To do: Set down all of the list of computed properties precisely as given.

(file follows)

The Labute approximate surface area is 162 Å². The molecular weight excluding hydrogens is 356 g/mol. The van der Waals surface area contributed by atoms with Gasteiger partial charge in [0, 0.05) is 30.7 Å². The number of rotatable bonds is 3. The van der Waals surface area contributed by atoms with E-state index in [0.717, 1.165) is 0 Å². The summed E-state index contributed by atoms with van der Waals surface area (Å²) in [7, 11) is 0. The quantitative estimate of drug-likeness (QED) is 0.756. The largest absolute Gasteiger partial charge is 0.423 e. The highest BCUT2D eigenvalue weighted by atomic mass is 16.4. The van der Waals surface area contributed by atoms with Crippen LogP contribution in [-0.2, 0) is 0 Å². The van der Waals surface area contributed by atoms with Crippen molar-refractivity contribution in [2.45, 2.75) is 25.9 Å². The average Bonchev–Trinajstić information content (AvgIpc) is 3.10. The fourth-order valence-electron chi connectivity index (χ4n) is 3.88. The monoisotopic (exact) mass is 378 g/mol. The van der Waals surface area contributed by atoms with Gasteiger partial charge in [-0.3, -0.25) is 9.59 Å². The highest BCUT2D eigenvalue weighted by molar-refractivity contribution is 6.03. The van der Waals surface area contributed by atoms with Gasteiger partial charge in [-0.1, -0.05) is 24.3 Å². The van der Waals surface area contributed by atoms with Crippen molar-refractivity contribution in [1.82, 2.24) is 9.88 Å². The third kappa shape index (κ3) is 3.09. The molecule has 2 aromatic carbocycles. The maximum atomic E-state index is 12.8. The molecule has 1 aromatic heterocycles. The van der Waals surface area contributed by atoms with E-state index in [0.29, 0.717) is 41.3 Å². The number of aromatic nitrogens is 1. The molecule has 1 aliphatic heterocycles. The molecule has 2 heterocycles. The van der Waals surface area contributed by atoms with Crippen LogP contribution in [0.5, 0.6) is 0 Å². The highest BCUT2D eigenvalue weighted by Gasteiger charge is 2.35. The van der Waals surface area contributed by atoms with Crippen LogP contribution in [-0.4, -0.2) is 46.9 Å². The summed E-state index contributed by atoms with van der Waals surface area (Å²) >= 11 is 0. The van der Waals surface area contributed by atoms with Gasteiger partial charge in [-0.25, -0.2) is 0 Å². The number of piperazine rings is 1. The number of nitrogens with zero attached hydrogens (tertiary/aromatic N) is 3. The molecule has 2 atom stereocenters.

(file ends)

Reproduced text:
The Labute approximate surface area is 162 Å². The molecular weight excluding hydrogens is 356 g/mol. The van der Waals surface area contributed by atoms with Gasteiger partial charge in [0, 0.05) is 30.7 Å². The number of rotatable bonds is 3. The van der Waals surface area contributed by atoms with E-state index in [0.717, 1.165) is 0 Å². The summed E-state index contributed by atoms with van der Waals surface area (Å²) in [7, 11) is 0. The quantitative estimate of drug-likeness (QED) is 0.756. The largest absolute Gasteiger partial charge is 0.423 e. The highest BCUT2D eigenvalue weighted by atomic mass is 16.4. The van der Waals surface area contributed by atoms with Crippen LogP contribution in [-0.2, 0) is 0 Å². The van der Waals surface area contributed by atoms with Crippen molar-refractivity contribution in [2.45, 2.75) is 25.9 Å². The average Bonchev–Trinajstić information content (AvgIpc) is 3.10. The fourth-order valence-electron chi connectivity index (χ4n) is 3.88. The monoisotopic (exact) mass is 378 g/mol. The van der Waals surface area contributed by atoms with Gasteiger partial charge in [-0.3, -0.25) is 9.59 Å². The highest BCUT2D eigenvalue weighted by molar-refractivity contribution is 6.03. The van der Waals surface area contributed by atoms with Gasteiger partial charge in [-0.1, -0.05) is 24.3 Å². The van der Waals surface area contributed by atoms with Crippen molar-refractivity contribution in [1.82, 2.24) is 9.88 Å². The third kappa shape index (κ3) is 3.09. The molecule has 2 aromatic carbocycles. The maximum atomic E-state index is 12.8. The molecule has 1 aromatic heterocycles. The van der Waals surface area contributed by atoms with E-state index in [0.29, 0.717) is 41.3 Å². The number of aromatic nitrogens is 1. The molecule has 1 aliphatic heterocycles. The molecule has 2 heterocycles. The van der Waals surface area contributed by atoms with Crippen LogP contribution in [0.5, 0.6) is 0 Å². The highest BCUT2D eigenvalue weighted by Gasteiger charge is 2.35. The van der Waals surface area contributed by atoms with Crippen LogP contribution in [-0.4, -0.2) is 46.9 Å². The summed E-state index contributed by atoms with van der Waals surface area (Å²) >= 11 is 0. The van der Waals surface area contributed by atoms with Gasteiger partial charge in [-0.25, -0.2) is 0 Å². The number of piperazine rings is 1. The number of nitrogens with zero attached hydrogens (tertiary/aromatic N) is 3. The molecule has 2 atom stereocenters.